This is why I choose to turn to 1 Peter to find encouragement.
Humble yourselves, therefore, under God’s mighty hand, that he may lift you up in due time. Cast all your anxiety on him because he cares for you.
New International Version, 1 Peter 5: 6-7
I can’t do this parenting, homeschooling, and life deal without the care, guidance and assistance of my God.
I just can’t.
How grateful I am that my God cares – He cares about my concerns, my worries, my troubles, and my fears and He wants them all. He asks me to throw every challenge and difficulty I face upon His able shoulders:
Pile your troubles on God’s shoulders—
he’ll carry your load, he’ll help you out.
He’ll never let good people
topple into ruin.
The Message Psalm 55:22
I love this promise!
This verse addresses one of my fears with a very needed assurance. My God will not let my children topple into ruin and neglect. He will continue to care for and provide for my children – no matter what anyone says about them or does with them.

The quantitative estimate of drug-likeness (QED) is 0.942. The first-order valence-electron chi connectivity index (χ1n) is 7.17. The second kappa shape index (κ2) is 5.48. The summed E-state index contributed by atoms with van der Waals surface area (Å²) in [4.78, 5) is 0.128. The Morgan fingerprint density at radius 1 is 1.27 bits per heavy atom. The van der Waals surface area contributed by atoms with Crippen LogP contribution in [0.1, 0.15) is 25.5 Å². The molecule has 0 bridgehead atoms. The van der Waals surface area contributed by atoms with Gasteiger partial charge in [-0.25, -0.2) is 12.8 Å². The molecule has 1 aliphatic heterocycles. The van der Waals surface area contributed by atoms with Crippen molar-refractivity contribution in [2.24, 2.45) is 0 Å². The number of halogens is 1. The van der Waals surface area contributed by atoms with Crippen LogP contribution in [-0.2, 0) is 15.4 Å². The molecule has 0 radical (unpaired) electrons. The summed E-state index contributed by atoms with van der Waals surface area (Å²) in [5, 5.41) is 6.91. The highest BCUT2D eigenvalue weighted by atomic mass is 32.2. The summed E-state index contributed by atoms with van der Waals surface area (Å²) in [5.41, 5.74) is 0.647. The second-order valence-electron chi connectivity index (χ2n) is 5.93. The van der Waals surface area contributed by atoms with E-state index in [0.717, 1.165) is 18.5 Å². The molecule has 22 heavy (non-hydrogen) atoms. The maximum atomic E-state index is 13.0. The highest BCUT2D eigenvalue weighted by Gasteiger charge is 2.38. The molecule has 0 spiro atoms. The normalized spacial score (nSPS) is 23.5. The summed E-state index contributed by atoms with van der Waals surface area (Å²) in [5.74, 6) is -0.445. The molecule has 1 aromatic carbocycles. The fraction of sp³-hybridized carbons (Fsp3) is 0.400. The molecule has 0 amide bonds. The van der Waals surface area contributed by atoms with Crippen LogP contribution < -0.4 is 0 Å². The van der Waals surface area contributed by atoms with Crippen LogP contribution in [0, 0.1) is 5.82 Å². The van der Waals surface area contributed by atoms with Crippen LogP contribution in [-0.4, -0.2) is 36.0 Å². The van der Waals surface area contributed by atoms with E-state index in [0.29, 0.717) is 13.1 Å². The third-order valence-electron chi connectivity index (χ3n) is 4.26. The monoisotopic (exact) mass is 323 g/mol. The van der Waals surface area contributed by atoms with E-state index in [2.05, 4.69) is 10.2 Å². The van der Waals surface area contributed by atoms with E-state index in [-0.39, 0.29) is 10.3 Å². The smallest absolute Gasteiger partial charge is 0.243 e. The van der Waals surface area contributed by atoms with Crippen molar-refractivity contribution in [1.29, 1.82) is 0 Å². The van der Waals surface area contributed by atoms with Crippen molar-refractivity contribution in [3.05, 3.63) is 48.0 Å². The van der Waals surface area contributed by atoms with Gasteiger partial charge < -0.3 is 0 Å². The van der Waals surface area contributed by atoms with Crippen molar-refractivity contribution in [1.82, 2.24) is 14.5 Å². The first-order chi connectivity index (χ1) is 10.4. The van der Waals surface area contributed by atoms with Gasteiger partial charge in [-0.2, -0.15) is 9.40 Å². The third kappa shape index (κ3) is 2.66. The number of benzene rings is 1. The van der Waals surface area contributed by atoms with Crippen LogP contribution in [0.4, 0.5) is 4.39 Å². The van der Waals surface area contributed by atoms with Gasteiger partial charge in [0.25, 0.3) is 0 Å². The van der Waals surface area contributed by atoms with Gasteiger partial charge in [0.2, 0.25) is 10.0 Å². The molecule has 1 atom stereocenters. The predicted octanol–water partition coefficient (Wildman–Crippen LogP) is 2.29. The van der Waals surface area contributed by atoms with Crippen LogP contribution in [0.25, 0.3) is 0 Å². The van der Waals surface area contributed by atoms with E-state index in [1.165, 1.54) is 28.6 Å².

Here is another incredible promise I discovered today as my God demonstrates His involvement in my children’s lives:
Yet you brought me safely from my mother’s womb
and led me to trust you at my mother’s breast.
I was thrust into your arms at my birth.
You have been my God from the moment I was born.
New Living Translation Psalm 22: 9 – 10
My God is concerned for and interested in the welfare of my children. And me, too. Whatever my concerns, whether they be spiritual or temporal, my God is aware and concerned about them. He is ready to comfort, encourage, bless, and love us through each trial, challenge, or crazy, harsh circumstance we encounter and must endure.
And that’s the crux of the matter, isn’t it?
In this current situation, I must focus my sights on perseverance and endurance.
Jake and Caleb’s autism is not going away. It’s an integral part of who they are. Their literal and concrete thinking is a reality, too. We are going to have good days at Jubilant Academy, our home school. And we’ll have challenging days, too.
I think what we need is momentum.